The jury is out as to what the BEPS crackdown on international tax avoidance has actually achieved. One issue on which there has been unprecedented enthusiasm amongst countries is the need for greater transparency into the affairs of international groups. In other words, tax officials want tools to enable them to understand if their country is enjoying a large enough slice of a group’s global tax cake.
Until now tax officials have struggled to obtain sufficient information about the international activities of a group in order to understand whether they should mount a challenge. That is all set to change as groups will now be obligated to provide detailed information about their business and tax activities which will then be shared between countries in which they operate. This will take the form of commercial, tax and transfer pricing information, plus additional financial data for larger businesses. Tax officials are understood to be rubbing their hands at the prospect of vast new swathes of information being made available as a result of this Country by Country (CbC) reporting.
Scary? Potentially, yes.
Concerns have been raised about confidentiality of information, a surge in the number of tax authority audits and increased double taxation. Businesses that are not currently large enough to need to submit documentation may now find that they are required to do so. Those who have compiled transfer pricing reports in the past will now need to change them to comply with new requirements that demand group master files and individual country local files. Compliance costs are also set to increase as businesses will need to amend and add to existing documentation. Countries are being encouraged to adopt CbC as a minimum standard, and many have already signalled that they will be implementing new rules from 1 January 2016. The OECD has helpfully provided draft legislation and implementation guidelines to assist them.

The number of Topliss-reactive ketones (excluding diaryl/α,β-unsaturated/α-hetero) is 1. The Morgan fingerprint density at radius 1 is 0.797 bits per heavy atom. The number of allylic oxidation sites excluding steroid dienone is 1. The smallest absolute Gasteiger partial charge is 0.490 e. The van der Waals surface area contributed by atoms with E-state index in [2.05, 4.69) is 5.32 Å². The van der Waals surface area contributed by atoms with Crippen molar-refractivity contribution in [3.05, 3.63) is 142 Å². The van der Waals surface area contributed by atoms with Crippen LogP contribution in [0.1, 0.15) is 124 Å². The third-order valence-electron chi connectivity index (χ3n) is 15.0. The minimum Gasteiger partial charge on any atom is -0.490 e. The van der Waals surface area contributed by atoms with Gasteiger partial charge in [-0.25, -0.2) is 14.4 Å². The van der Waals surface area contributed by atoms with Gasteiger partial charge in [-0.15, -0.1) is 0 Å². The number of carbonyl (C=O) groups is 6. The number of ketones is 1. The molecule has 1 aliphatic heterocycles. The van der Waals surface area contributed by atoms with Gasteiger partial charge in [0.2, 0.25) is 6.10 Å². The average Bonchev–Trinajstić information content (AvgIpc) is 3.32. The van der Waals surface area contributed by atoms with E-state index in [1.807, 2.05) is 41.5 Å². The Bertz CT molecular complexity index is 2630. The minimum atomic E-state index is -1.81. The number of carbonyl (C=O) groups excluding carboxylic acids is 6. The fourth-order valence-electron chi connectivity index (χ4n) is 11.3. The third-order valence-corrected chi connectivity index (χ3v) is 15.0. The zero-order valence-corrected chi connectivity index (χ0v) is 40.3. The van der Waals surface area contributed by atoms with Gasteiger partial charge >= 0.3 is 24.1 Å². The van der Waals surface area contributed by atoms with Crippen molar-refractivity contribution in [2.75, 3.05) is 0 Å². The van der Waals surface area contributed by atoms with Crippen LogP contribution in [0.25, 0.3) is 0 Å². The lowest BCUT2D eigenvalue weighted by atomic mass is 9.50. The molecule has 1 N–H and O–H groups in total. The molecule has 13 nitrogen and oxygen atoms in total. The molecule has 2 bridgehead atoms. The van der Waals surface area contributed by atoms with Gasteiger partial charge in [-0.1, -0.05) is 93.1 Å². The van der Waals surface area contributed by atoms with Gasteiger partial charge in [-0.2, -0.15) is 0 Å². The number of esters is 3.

CbC is one outcome from BEPS that is being trumpeted by the G20 as a significant advance in tackling tax avoidance. Tax officials around the world will soon be able to see at a glance the business and tax affairs of a company. Businesses will have to ensure their activities stand up to an unprecedented level of scrutiny, and prepare for an increase in countries squabbling over their global tax cake the same slice in some circumstances.